Our interest in gifts seems to be more focused during the Advent and Christmas season. We often spend considerable time, financial resources, and mental energy on gifts. In our community of faith, we often spend time, financial resources, and mental energy trying to preserve the “true meaning” of the season: celebrating the greatest of all gifts, Christ Jesus, God’s gift of salvation. We are encouraged during this season to show our love through abundant generosity.
But generosity can take many forms. Perhaps the best way to celebrate Advent is to demonstrate our love through the practice of “spiritual generosity.” Luke 6:33-35 helps us define spiritual generosity: “ If you do good to those who are good to you, what credit is that to you?” The scripture further explains that doing good, being generous, with an expectation of reciprocity is no more loving than the practices of sinners.. To be truly spiritual with our gifts, we should be offering them to our brothers and sisters in Christ without any expectation of rewards or repayment.
A good example of spiritual generosity is the traditional Angel Tree, which invites people of faith to take a name from the tree and anonymously provide gifts for a child or family identified on the Angel Card. Several years ago, one of our United Methodist pastors introduced a variation of the Angel Tree that I think takes spiritual generosity to the next level. The names on the Angel Tree were the children of incarcerated parents unable to provide Christmas for their families. This variation spoke volumes about the biblical concept of Luke 6:33-35. Those who participated not only provided gifts for children unable to reciprocate, they did so with the knowledge that the imprisoned parents involved would essentially be getting the credit. .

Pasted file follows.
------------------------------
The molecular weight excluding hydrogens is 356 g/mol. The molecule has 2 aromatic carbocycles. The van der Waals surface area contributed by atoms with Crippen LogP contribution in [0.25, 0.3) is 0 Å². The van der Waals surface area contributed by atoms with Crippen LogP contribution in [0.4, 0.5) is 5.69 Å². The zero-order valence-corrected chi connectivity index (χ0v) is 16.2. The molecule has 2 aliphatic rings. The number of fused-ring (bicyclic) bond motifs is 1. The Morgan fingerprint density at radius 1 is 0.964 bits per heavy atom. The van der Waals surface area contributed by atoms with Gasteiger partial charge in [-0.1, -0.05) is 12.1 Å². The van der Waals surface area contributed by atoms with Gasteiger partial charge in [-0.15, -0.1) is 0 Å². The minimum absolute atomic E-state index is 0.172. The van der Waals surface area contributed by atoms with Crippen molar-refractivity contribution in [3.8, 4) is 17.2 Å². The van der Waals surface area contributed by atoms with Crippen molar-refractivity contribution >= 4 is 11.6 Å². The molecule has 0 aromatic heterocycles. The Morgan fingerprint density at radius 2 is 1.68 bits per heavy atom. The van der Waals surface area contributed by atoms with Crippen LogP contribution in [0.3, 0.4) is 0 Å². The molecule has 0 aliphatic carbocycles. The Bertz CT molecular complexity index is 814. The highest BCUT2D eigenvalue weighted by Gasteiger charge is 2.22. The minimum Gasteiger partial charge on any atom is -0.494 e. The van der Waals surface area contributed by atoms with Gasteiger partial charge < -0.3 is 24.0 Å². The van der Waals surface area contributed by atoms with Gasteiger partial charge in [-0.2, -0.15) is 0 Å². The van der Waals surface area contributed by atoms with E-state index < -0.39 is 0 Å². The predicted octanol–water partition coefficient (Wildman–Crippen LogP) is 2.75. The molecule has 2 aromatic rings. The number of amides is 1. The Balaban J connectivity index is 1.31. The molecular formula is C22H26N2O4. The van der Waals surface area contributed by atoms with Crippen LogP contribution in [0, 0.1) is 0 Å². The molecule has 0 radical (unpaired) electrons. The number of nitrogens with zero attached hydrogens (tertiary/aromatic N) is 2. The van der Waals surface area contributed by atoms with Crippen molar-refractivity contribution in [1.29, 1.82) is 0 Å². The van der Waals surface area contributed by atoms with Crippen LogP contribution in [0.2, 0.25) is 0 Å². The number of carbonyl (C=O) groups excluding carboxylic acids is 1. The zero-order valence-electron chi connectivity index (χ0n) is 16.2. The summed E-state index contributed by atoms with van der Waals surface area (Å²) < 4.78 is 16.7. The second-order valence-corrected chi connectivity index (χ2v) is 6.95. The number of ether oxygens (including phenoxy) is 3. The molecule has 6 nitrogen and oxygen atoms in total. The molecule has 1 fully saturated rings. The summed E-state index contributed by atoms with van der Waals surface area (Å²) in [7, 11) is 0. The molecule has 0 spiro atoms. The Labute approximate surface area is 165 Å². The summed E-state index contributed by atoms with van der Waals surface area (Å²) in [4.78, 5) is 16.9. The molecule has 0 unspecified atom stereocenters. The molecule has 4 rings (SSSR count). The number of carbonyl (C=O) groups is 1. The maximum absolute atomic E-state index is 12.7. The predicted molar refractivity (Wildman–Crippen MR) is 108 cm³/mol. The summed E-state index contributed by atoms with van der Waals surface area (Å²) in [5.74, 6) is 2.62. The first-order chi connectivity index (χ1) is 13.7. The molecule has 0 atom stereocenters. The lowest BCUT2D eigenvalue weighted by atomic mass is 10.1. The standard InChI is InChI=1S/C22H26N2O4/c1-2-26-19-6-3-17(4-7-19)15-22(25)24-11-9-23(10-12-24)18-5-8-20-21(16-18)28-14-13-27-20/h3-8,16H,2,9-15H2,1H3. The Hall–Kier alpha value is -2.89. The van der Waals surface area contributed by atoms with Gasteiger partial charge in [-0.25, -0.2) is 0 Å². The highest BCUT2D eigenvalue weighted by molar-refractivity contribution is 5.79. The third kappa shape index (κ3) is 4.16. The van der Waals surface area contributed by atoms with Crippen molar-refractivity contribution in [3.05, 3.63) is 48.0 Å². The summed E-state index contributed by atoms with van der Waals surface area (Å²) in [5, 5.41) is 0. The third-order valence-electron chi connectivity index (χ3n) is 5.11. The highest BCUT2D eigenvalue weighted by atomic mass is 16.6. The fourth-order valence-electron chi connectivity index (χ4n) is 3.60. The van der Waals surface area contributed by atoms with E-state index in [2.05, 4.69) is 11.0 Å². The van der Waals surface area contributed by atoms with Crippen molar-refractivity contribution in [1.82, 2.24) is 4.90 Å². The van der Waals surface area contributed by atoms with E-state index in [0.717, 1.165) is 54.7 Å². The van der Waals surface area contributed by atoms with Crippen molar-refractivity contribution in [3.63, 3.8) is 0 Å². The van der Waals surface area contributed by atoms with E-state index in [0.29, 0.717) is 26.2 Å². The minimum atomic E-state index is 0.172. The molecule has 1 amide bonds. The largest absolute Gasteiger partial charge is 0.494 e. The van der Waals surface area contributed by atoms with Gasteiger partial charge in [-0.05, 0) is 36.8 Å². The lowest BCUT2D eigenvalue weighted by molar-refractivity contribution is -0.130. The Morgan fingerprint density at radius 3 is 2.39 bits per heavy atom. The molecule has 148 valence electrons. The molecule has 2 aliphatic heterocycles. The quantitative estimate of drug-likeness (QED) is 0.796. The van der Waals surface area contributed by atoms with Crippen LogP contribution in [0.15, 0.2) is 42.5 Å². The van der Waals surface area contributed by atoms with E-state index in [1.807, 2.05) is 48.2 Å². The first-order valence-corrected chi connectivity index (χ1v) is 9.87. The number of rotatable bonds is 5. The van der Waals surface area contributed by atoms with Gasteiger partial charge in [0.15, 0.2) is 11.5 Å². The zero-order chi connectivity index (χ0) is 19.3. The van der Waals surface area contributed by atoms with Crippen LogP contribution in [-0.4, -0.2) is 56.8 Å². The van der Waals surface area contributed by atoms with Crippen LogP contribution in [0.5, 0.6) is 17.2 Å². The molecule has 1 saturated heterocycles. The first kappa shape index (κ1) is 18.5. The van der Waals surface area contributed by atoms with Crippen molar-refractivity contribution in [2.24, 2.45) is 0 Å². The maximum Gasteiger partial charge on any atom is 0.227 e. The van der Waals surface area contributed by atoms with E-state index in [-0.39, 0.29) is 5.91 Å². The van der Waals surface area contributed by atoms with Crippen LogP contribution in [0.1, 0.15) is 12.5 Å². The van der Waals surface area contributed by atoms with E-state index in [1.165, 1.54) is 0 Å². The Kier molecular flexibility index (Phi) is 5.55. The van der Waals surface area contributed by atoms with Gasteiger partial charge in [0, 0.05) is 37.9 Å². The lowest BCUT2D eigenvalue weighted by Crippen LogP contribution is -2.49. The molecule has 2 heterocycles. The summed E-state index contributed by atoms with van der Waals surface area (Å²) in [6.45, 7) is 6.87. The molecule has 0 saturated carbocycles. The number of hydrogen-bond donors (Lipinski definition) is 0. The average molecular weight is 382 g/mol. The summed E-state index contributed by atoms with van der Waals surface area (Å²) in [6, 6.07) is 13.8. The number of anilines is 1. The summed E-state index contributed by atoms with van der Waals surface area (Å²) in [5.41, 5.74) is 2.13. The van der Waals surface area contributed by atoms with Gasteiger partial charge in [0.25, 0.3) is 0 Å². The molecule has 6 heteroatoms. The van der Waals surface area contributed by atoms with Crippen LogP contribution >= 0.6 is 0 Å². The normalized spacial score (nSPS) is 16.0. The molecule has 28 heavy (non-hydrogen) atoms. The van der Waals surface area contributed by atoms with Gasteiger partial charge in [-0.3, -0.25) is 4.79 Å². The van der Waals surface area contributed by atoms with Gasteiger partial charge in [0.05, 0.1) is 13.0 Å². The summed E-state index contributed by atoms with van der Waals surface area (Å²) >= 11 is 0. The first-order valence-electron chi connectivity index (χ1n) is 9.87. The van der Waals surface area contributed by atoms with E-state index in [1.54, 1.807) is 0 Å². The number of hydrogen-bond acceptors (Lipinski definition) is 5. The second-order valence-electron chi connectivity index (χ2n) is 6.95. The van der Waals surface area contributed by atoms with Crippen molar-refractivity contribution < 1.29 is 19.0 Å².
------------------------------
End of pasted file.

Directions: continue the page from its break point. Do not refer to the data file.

This experience and my meditation on its personal impact led me to conclude that this is what Christ was talking about in Matthew 25:39-40: “When did we see you sick or in prison and go to visit you? The King will reply, ‘Truly I tell you, what you did for one of the least of these brothers and sisters of mine, you did to me.’ ” What a joyous Advent it will be if we follow these words to define Love!
Father, lead me in the ways of spiritual generosity toward all those I encounter who cannot or will not be able to reciprocate. Grant me the faith to acknowledge that Christ our Lord and Redeemer knows the truth of our love, and that is sufficient to sustain our soul’s desire. May spiritual generosity guide me not only during Advent but throughout my life so that my reward will be eternal fellowship with you through Christ Jesus. Amen.
Maysville Trinity UMC
Northern Kentucky District